Monday, May 25, 2009

Revolution #1

Though I personally prefer the fuzzy aggressive madness of "Revolution #2," John Lennon himself favored "Revolution #1," the more laid-back track on the White Album. In fact, this was the version that he wanted to release as a single, and the reason "Revolution #2" exists is that the other Beatles argued that he'd need to rock it out a bit more for it to be single-worthy. There was also, apparently, some alarm from the others about releasing such an overtly political song in the highly charged political climate of 1968-- although I seem to recall Paul backing off this version of the story in recent years and making it sound like the whole thing was totally okay with him, so it's possible too much has been made of a John/Paul split here (or that Paul is afraid of being retroactively seen as uncool, which is also totally believable).

Anyway, today it's "Revolution #1," so numbered because it's the first recorded version.

John wanted to sound super, super relaxed on this one-- because it's gonna be all right, kiddies, at least if you believe his refrain here-- so he experimented with a lot of different ways to sing it before settling on singing lying down. This does lend the performance a certain breathy, mellow quality, as though John's trying to tell the New Left to chill the hell out already. What also helps, of course, is the "shooby doo-wa" backup sung line, the prominence of John's acoustic guitar, and the lazy shuffle of Ringo's drumming, which kicks in a little in the fills going into the refrain but stays (I think) the tiniest bit behind the beat throughout, just to keep it groovy. Note, too, the nice understated use of horns-- I'm particularly into the way they sustain those notes underneath the "when you talk about destruction" bit to ratchet up the tension into the refrain. They never draw attention to themselves, but it wouldn't be as great without them, for sure.

My favorite bit, though, might be George's lead guitar, which is killer throughout, from the juiced up triplets that start the song off to the little bursts of sound that punch up the refrain to every cool flourish in between. I don't know if George overdubbed these riffs over the basic track later, but it almost sounds that way-- as if John asked him to just make it more interesting anywhere that it felt necessary to do so.

This was a song that meant a lot to John, and a lot of ink has been spilled elsewhere analyzing the "Revolution"s as a part of his personal development, or something-- Ian MacDonald has a particularly cogent essay in the book that I recommend here all the time (I swear I read others, but MacDonald's is just so awesome). Suffice it to say for my kind-of-lazy purposes that this was one of those songs that John obsessed over in the studio and devoted heaps of takes to (see also: "Strawberry Fields Forever," "Across the Universe," and many more). In this case, I think it turned out well, and even if I might prefer to rock out to #2, the more I listen to #1 the more I appreciate its production.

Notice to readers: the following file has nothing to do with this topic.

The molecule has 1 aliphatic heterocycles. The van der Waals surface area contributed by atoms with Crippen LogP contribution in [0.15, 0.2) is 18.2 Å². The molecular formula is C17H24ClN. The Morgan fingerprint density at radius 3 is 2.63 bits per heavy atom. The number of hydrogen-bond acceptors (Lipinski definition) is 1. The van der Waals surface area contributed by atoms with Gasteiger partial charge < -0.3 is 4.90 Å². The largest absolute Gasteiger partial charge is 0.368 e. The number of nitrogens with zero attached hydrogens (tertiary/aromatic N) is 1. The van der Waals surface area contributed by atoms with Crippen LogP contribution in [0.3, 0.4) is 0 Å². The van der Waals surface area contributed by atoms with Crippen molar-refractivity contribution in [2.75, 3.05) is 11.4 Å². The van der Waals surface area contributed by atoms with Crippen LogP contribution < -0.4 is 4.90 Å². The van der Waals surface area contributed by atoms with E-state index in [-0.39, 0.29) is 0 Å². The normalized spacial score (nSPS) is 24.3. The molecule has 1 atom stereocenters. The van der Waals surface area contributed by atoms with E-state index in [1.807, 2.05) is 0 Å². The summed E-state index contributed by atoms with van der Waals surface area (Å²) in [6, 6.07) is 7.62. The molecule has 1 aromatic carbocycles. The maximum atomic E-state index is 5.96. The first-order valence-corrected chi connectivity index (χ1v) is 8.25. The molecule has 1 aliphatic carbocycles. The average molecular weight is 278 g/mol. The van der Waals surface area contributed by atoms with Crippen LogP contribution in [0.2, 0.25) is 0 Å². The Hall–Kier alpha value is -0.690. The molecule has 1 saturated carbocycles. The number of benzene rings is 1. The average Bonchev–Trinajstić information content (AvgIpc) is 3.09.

I don't think the sessions for "Revolution #1" were the very first ones that Yoko sat in on, but they were among the first, and her contribution to this song lay in the weird orgiastic stuff that she and John wanted to throw onto the last fadeout. While the White Album version of the song went out in essentially normal pop song form, other versions were decidedly weirder. The most famous alternate take is Take 20, of which only two copies existed-- until this year, when the track went out into the world in all its glory! Now that one of the Beatley Holy Grails has been found, you can hear how this slow bluesy thing ended up morphing into the sound-piece that is the world's universally agreed upon least-favorite-Beatles-track, "Revolution #9." I posted this a while ago, and the EMI people pulled it down, but it's made its way back to the internet, because nothing can stop Beatles fans who want to listen to every last thing the band ever recorded. (As John would say, power to the people, you know?) Enjoy!

"Revolution #1," released in the U.K. side D track 1 of The Beatles a.k.a. the White Album, November 22, 1968; in the U.S. November 25, 1968.


  1. #9 is everyone's least liked beatles song? well, you know, i'll trade it 4 ten dig a ponys.

    it is on my single-album white album fantasy record.

  2. Frankly, I'm with you-- #9 gets too short a shrift. But there do tend to be pretty strong opinions otherwise. :)

  3. you got me going on this one. i brought out the white album and started thinking: what would i have done with this material? some songs are clearly superior. but even the mediocre material has merit. one can categorize and pair. say, one silly love song for paul and one class rebellion song for john. or, say, glass onion and why don't we do it in the road. but the more i thought about it, the whole thing makes sense. it is 'the beatles', circa 1967-8. moreover, should all the best tracks be chosen only, the fans might be a little freaked by how hard edged it would sound, e.g., helter skelter, while my guitar gently weeps, revolution(s) 1 and 9! even with blackbird and julia in the mix, such an album would lack the lightness that they always tried to preserve. so their choice is understandable.

    i'm glad i'm not alone listening to #9!